Tom Holland has announced he would be open to a gay Spider-Man, sparking online excitement among those who have long speculated over Peter Parker’s rumoured bisexuality.
A young, heterosexual actor opening up this discussion is significant. As a role model for many young comic book fans, the 23-year-old actor’s open-mindedness will no doubt encourage and inspire teenagers to interpret characters in less obviously ‘cookie cutter’ ways.
Teens currently struggling with their sexuality will perhaps be cheered by the likeable star celebrating queer superhero narratives. But with so many LGBTQ+ characters waiting in the wings, this well-meaning speculation doesn’t bring the LGBTQ+ representation the Marvel Cinematic Universe has so far lacked.
Speaking with The Times, Holland agreed he would be open to a gay Spider-Man, stating:
Yeah, of course.
Holland went on to hint at a more representative MCU phase to come:
I can’t talk about the future of the character because, honestly, I don’t know, and it’s out of my hands. But I do know a lot about the future of Marvel, and they are going to be representing lots of different people in the next few years.
The world isn’t as simple as a straight white guy. It doesn’t end there, and these films need to represent more than one type of person.
Holland is of course correct. The world isn’t simply populated by straight, white men and a wide array of super voices are needed to truly resonate with the cinema-going audience.
However, rather than reinterpreting a straight character’s sexual identity, it would be a far more interesting to draw from the wealth of LGBTQ+ narratives already coursing through Marvel comicbook history.
The MCU has repeatedly disappointed LGBTQ+ fans by choosing to ignore or brush over queer characters whose identities have long been part of comic book canon, leading to widespread accusations of ‘straight-washing’.
Loki, a major MCU character, has long been established as being part of the LGBTQ+ community in comic book lore, being both pansexual and gender fluid.
Comicbook Loki shifts between genders with ease, a skill which dates back to the character’s Norse mythology roots. He is known to sometimes use female pronouns, and has taken on female forms.
However, although Tom Hiddleston himself has previously said he regards his character to be bisexual, this has not been made clear with the God of Mischief’s Hollywood incarnation.
How do I know Spider-Man is bisexual? He swings both ways. pic.twitter.com/LgrZSraXKi
— goth bi captain america (@SaraHerself) July 4, 2019
Korg, the Kronan gladiator, is known to be gay in the comics, with an issue of The Incredible Hulk revealing Korg’s ‘beloved’ to be the (male) warrior Hiroim. As reported by Wired, Thor: Ragnarok director and Korg actor Taika Waititi said he didn’t think of Korg as being gay, but reasoned, ‘he could be’.
Over in the X-Men, Mystique has also been depicted as being less radical in her movie form. In the comicbooks, she was able to shift between genders, even fathering a child at one point.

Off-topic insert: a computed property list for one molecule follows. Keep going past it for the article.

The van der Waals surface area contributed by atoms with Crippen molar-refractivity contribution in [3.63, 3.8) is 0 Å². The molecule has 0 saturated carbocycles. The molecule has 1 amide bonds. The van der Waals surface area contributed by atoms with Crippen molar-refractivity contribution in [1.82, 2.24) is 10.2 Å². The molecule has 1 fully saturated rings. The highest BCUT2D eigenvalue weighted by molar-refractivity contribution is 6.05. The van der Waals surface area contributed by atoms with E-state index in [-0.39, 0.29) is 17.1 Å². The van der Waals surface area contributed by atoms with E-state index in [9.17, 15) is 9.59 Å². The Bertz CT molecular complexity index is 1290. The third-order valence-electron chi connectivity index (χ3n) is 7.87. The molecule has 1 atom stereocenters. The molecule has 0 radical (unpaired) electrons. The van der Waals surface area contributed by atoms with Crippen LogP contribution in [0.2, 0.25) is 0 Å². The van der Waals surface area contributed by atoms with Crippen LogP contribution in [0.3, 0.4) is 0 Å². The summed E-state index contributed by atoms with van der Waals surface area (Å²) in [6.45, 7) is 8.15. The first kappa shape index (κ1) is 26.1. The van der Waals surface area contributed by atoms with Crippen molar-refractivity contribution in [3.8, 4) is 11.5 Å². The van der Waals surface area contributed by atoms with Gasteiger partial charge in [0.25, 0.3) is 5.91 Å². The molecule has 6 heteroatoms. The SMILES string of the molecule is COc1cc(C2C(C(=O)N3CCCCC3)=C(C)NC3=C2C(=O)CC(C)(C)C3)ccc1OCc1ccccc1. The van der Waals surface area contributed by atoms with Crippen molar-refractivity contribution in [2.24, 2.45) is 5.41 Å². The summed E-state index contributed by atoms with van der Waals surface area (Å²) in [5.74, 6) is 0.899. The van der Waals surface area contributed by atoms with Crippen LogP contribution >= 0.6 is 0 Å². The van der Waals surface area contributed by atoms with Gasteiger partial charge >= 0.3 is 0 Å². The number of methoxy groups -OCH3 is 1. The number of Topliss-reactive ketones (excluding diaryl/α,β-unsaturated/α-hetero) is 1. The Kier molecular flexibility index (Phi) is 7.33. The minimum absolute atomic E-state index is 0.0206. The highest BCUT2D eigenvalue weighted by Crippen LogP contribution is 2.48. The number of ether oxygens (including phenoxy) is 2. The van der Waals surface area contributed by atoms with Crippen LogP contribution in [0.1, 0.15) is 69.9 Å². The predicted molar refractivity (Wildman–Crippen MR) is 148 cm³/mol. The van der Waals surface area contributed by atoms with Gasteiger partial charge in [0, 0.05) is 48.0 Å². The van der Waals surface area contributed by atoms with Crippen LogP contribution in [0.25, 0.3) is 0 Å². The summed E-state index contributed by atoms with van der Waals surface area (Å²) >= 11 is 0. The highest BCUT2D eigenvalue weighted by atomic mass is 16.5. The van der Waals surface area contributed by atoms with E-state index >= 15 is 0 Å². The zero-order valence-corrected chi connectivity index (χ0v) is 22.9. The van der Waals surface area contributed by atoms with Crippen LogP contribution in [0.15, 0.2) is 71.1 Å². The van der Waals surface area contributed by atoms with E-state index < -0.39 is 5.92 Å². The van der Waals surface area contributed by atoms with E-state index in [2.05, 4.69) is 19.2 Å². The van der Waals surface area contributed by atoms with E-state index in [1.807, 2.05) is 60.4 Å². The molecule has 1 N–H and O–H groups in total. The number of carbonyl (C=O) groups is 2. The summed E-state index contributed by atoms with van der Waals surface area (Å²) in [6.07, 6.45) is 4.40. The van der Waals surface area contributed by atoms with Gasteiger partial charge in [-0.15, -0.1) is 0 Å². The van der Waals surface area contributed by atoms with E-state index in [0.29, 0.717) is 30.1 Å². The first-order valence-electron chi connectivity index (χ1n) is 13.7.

A cape is also thrown over Mystique’s bisexuality, with her sweeping, decades long romance with fellow mutant Destiny nowhere to be seen.
There are also multiple LGBTQ+ characters left gathering dust on the comicbook shelf during the first three MCU phases, despite having plenty of interesting potential for screenwriters to explore.
With Disney’s re-acquisition of character rights with the purchase of 20th Century Fox, the next phase of Marvel films could open a world of possibilities.
Martin Calvert, from the marketing agency Blueclaw is a fan of one of the longest-established gay Marvel characters – Northstar of the X-Men, telling UNILAD:
Like many Marvel characters, Northstar has a lot of dimensions to his character so in addition to being the first hero to come out in 1992, he’s probably more defined by his personality, family dramas and ego.
I love comicbook characters that can be quite full of themselves – I think would be amazing for someone to have superpowers and NOT be pretty egocentric.
He’s not an A-list superhero but I’ve enjoyed his runs in X-Men and Alpha Flight, and Northstar becoming the first Marvel hero to get have a same-sex wedding felt like a natural evolution for the character, rather than something more cynical.
As a character he’s a snob, pretty powerful and has a questionable costume but he fully deserved this ‘first’. I’d love to see a movie version of Northstar – maybe his fellow-Canadian Justin Bieber in his first proper acting role?
Sooo…we just gonna forget about all the LGBT characters marvel already has and just make all the straight characters gay?
— Donovan (@Ran_logic) July 5, 2019
Northstar was first openly gay character to come out in a Marvel comicbook, making him a significant queer character.
In June 2012, North Star married his husband, Kyle Jinadu, in Astonishing X-Men #51, marking Marvel’s first ever same-sex wedding in the very same year Maine, Maryland, and Washington became the first US states to legalise same-sex marriage through popular vote.
Sadly, pioneering North Star- who has superhuman speed as well as the ability to fly, and project photonic energy blasts – has yet to make his cinema debut. Sadly, he isn’t the only one.
According to data provided by SEMrush, Spider-Woman was the most searched for Marvel LGBTQ+ character from May 2018 to 2019 (with 79,000 average monthly searches). However, she has yet to swing into the MCU franchise.
hi guys this is jean-paul beaubier AKA northstar, a canonically gay character in the x-men with a poc husband! pic.twitter.com/gU5aXAVLZc